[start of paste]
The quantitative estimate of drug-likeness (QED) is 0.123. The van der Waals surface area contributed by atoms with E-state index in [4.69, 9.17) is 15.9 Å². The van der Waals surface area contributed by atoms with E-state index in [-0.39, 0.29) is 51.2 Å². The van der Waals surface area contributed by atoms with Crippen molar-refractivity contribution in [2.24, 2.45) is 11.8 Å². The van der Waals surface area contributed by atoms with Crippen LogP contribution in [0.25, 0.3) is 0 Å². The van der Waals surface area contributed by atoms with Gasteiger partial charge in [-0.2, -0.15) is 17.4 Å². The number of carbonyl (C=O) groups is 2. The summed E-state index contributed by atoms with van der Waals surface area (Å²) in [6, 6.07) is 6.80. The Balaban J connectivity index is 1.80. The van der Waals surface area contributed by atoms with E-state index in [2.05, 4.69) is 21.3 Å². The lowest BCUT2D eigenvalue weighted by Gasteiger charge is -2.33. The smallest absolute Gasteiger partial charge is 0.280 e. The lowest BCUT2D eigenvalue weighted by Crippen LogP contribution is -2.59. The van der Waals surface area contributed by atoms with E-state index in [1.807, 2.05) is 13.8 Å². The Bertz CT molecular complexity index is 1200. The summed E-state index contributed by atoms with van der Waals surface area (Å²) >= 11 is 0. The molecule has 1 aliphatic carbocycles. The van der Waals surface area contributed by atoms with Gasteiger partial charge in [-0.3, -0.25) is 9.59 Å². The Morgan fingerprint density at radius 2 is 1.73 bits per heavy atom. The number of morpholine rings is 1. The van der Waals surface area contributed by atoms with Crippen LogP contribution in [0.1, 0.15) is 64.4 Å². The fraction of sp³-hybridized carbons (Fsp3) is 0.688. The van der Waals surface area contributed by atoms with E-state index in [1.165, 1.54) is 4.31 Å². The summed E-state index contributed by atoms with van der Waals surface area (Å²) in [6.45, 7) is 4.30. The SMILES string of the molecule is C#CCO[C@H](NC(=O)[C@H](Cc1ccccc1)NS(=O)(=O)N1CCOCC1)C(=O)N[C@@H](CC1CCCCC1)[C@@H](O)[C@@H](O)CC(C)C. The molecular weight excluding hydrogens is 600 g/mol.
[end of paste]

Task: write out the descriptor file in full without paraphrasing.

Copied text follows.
The quantitative estimate of drug-likeness (QED) is 0.123. The van der Waals surface area contributed by atoms with E-state index in [4.69, 9.17) is 15.9 Å². The van der Waals surface area contributed by atoms with E-state index in [-0.39, 0.29) is 51.2 Å². The van der Waals surface area contributed by atoms with Crippen molar-refractivity contribution in [2.24, 2.45) is 11.8 Å². The van der Waals surface area contributed by atoms with Crippen LogP contribution in [0.25, 0.3) is 0 Å². The van der Waals surface area contributed by atoms with Gasteiger partial charge in [-0.2, -0.15) is 17.4 Å². The number of carbonyl (C=O) groups is 2. The summed E-state index contributed by atoms with van der Waals surface area (Å²) in [6, 6.07) is 6.80. The Balaban J connectivity index is 1.80. The van der Waals surface area contributed by atoms with E-state index in [2.05, 4.69) is 21.3 Å². The lowest BCUT2D eigenvalue weighted by Gasteiger charge is -2.33. The smallest absolute Gasteiger partial charge is 0.280 e. The lowest BCUT2D eigenvalue weighted by Crippen LogP contribution is -2.59. The van der Waals surface area contributed by atoms with E-state index in [1.807, 2.05) is 13.8 Å². The Bertz CT molecular complexity index is 1200. The summed E-state index contributed by atoms with van der Waals surface area (Å²) >= 11 is 0. The molecule has 1 aliphatic carbocycles. The van der Waals surface area contributed by atoms with Gasteiger partial charge in [-0.3, -0.25) is 9.59 Å². The Morgan fingerprint density at radius 2 is 1.73 bits per heavy atom. The number of morpholine rings is 1. The van der Waals surface area contributed by atoms with Crippen LogP contribution in [0.1, 0.15) is 64.4 Å². The fraction of sp³-hybridized carbons (Fsp3) is 0.688. The van der Waals surface area contributed by atoms with E-state index in [1.165, 1.54) is 4.31 Å². The summed E-state index contributed by atoms with van der Waals surface area (Å²) in [6.45, 7) is 4.30. The SMILES string of the molecule is C#CCO[C@H](NC(=O)[C@H](Cc1ccccc1)NS(=O)(=O)N1CCOCC1)C(=O)N[C@@H](CC1CCCCC1)[C@@H](O)[C@@H](O)CC(C)C. The molecular weight excluding hydrogens is 600 g/mol.